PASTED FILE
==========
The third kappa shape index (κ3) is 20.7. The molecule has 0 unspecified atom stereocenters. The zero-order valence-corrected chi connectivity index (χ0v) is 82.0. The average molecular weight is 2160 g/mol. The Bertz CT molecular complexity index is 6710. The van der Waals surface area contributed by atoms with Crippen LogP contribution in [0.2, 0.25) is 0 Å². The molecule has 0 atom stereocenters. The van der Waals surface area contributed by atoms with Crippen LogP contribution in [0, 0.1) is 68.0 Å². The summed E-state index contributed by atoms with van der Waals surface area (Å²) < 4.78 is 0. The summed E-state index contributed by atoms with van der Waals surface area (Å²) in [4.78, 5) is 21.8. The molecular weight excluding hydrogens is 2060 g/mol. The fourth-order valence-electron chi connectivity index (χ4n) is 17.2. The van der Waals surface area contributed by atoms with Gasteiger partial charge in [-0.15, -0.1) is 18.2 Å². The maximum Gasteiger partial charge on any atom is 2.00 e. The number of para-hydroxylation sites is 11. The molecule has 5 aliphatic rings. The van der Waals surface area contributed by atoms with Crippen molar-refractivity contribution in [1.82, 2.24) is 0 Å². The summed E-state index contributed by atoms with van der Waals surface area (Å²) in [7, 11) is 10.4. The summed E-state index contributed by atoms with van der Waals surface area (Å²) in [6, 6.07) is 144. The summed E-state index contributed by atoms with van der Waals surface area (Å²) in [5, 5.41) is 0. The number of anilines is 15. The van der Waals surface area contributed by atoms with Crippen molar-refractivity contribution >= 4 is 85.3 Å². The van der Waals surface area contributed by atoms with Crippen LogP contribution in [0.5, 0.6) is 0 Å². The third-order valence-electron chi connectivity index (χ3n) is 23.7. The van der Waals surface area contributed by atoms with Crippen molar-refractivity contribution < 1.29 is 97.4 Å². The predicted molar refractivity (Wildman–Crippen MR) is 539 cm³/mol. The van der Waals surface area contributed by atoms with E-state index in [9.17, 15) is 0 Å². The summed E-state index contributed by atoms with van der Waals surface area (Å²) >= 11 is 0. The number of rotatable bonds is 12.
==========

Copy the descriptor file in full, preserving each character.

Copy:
The third kappa shape index (κ3) is 20.7. The molecule has 0 unspecified atom stereocenters. The zero-order valence-corrected chi connectivity index (χ0v) is 82.0. The average molecular weight is 2160 g/mol. The Bertz CT molecular complexity index is 6710. The van der Waals surface area contributed by atoms with Crippen LogP contribution in [0.2, 0.25) is 0 Å². The molecule has 0 atom stereocenters. The van der Waals surface area contributed by atoms with Crippen LogP contribution in [0, 0.1) is 68.0 Å². The summed E-state index contributed by atoms with van der Waals surface area (Å²) < 4.78 is 0. The summed E-state index contributed by atoms with van der Waals surface area (Å²) in [4.78, 5) is 21.8. The molecular weight excluding hydrogens is 2060 g/mol. The fourth-order valence-electron chi connectivity index (χ4n) is 17.2. The van der Waals surface area contributed by atoms with Gasteiger partial charge in [-0.15, -0.1) is 18.2 Å². The maximum Gasteiger partial charge on any atom is 2.00 e. The number of para-hydroxylation sites is 11. The molecule has 5 aliphatic rings. The van der Waals surface area contributed by atoms with Crippen molar-refractivity contribution in [1.82, 2.24) is 0 Å². The summed E-state index contributed by atoms with van der Waals surface area (Å²) in [7, 11) is 10.4. The summed E-state index contributed by atoms with van der Waals surface area (Å²) in [6, 6.07) is 144. The summed E-state index contributed by atoms with van der Waals surface area (Å²) in [5, 5.41) is 0. The number of anilines is 15. The van der Waals surface area contributed by atoms with Crippen molar-refractivity contribution >= 4 is 85.3 Å². The van der Waals surface area contributed by atoms with Crippen LogP contribution in [0.5, 0.6) is 0 Å². The third-order valence-electron chi connectivity index (χ3n) is 23.7. The van der Waals surface area contributed by atoms with Crippen molar-refractivity contribution < 1.29 is 97.4 Å². The predicted molar refractivity (Wildman–Crippen MR) is 539 cm³/mol. The van der Waals surface area contributed by atoms with E-state index in [9.17, 15) is 0 Å². The summed E-state index contributed by atoms with van der Waals surface area (Å²) >= 11 is 0. The number of rotatable bonds is 12.